With so many different choices of sunscreens available on the market, isn't it hard to know which one is right for you! The shelves are lined with different brands, numerical values and all of them claim to be the best! Let me provide you with a little information about sunscreens so the next time you are ready to buy, you are prepared with the knowledge to buy the right one.
First, you want to buy a sunscreen that says "Broad-Spectrum" or "Full-Spectrum." Broad-Spectrum sunscreens will protect you from both UVA (ultraviolet A) and UVB (ultraviolet B) rays. UVA rays are those pesky rays that cause premature aging on your skin, like dark spots and wrinkles. UVB rays are the rays that are responsible for burning your skin. Ouch! However, both rays can be responsible for skin cancer. Using a Broad-Spectrum sunscreen will give you maximum protection.
Second, let's discuss the number on the bottle. The number on the bottle is the "SPF" or "sun protection factor." This is a calculation based on your burning time (UVB, not UVA) with and without sunscreen. For example, think about how long it takes you to burn when you go out in the sun with no sunscreen at all. Let's say it takes you 5 minutes to get a sunburn, without sunscreen. If your sunscreen says SPF 50, then simply multiply your "burning time," which is 5 minutes, by the number on your bottle, which is 50. That would give you 250. So, what does that number mean? It's telling you that in 250 minutes you will need to reapply your sunscreen as it is no longer effective. Please keep in mind that any number over SPF 50 is not proven to do anything more for you. So, when purchasing, only buy a minimum of 30 and maximum of 50. As a good rule of thumb, reapply every two hours. If you are swimming, you will want to reapply sooner, even if your sunscreen says water-resistant. Remember to apply thoroughly and generously or no matter what the number says it won't be protecting you!
Now, to offer you just a little more information so you can be fully equipped with your sunscreen facts, let's talk about chemical vs. physical sunscreens. These sunscreens are typically less irritating to the skin, making it ideal for children, or those who have sensitive skin, experience rosacea or redness, or have just received a chemical peel. A physical sunscreen has active mineral ingredients such as zinc oxide and/or titanium dioxide. Physical sunscreens reflect and scatter the light. They tend to leave a white-ish look on the skin.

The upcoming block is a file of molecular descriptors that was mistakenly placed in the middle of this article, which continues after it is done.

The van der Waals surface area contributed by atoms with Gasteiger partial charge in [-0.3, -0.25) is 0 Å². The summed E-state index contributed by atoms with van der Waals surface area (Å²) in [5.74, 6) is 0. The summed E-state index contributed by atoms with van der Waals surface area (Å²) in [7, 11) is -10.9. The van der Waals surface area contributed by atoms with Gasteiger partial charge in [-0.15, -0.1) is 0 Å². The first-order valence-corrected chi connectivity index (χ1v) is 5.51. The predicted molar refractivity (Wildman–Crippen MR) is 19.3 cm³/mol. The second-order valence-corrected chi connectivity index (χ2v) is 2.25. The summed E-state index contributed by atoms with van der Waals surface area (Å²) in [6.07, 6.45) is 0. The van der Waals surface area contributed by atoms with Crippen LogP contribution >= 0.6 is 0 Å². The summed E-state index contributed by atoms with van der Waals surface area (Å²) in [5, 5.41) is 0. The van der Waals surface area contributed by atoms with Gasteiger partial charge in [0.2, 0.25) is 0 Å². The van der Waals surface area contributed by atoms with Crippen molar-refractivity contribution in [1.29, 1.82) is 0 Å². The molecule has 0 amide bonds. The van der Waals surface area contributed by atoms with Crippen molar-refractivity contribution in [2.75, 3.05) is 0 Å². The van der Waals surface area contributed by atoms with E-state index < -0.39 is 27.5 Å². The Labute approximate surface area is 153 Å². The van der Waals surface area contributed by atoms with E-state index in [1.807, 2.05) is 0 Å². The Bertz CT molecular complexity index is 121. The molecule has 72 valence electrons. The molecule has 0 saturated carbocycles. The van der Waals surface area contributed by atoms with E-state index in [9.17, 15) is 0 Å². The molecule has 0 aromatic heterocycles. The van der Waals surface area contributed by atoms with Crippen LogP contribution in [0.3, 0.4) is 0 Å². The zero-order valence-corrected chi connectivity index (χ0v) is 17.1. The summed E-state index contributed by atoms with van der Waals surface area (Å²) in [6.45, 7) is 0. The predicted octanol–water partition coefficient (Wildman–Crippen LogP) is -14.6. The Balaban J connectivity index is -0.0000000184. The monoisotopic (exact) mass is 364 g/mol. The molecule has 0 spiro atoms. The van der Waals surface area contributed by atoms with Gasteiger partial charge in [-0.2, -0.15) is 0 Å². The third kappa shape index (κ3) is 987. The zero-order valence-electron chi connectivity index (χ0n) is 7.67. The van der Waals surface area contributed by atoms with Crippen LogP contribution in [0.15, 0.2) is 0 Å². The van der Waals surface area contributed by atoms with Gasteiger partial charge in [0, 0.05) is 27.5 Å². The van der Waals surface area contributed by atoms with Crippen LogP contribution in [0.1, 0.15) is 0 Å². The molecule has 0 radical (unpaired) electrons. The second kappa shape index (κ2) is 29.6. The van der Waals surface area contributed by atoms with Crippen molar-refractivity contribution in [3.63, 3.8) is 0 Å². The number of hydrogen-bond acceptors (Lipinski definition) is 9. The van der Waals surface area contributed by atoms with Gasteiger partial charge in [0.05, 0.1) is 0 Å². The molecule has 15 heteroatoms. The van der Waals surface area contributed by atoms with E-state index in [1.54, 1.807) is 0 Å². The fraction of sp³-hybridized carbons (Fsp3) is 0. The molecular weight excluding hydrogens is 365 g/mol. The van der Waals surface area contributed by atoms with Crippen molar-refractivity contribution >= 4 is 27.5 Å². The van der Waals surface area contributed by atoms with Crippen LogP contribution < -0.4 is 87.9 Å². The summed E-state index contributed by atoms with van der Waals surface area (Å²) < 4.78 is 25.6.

In contrast, chemical sunscreen absorbs the light and converts it into small amounts of heat. Chemical Sunscreens contain ingredients such as oxybenzone, octinoxate, octisalate and avobenzone. These sunscreens tend to be thinner and spread more easily. They require about 20 minutes after application before it starts to work. It may clog pores on more oily skin and can cause stinging and irritation for more sensitive skin types.
Now that you are fully equipped with sunscreen knowledge you are ready to purchase the one that works best for you and your family. The brand you decide upon doesn't matter, as long as it is Broad-Spectrum, has an SPF of at least 30, applied thoroughly, reapplied every 2 hours and don't forget to check the expiration date. Now that you have checked all the boxes, throw your sunscreen in your beach bag, go out for the day and enjoy every minute!
"UV radiation: Ultraviolet radiation. Invisible rays that are part of the energy that comes from the sun, can burn the skin, and cause skin cancer. UV radiation is made up of three types of rays -- ultraviolet A (UVA), ultraviolet B (UVB), and ultraviolet C (UVC)."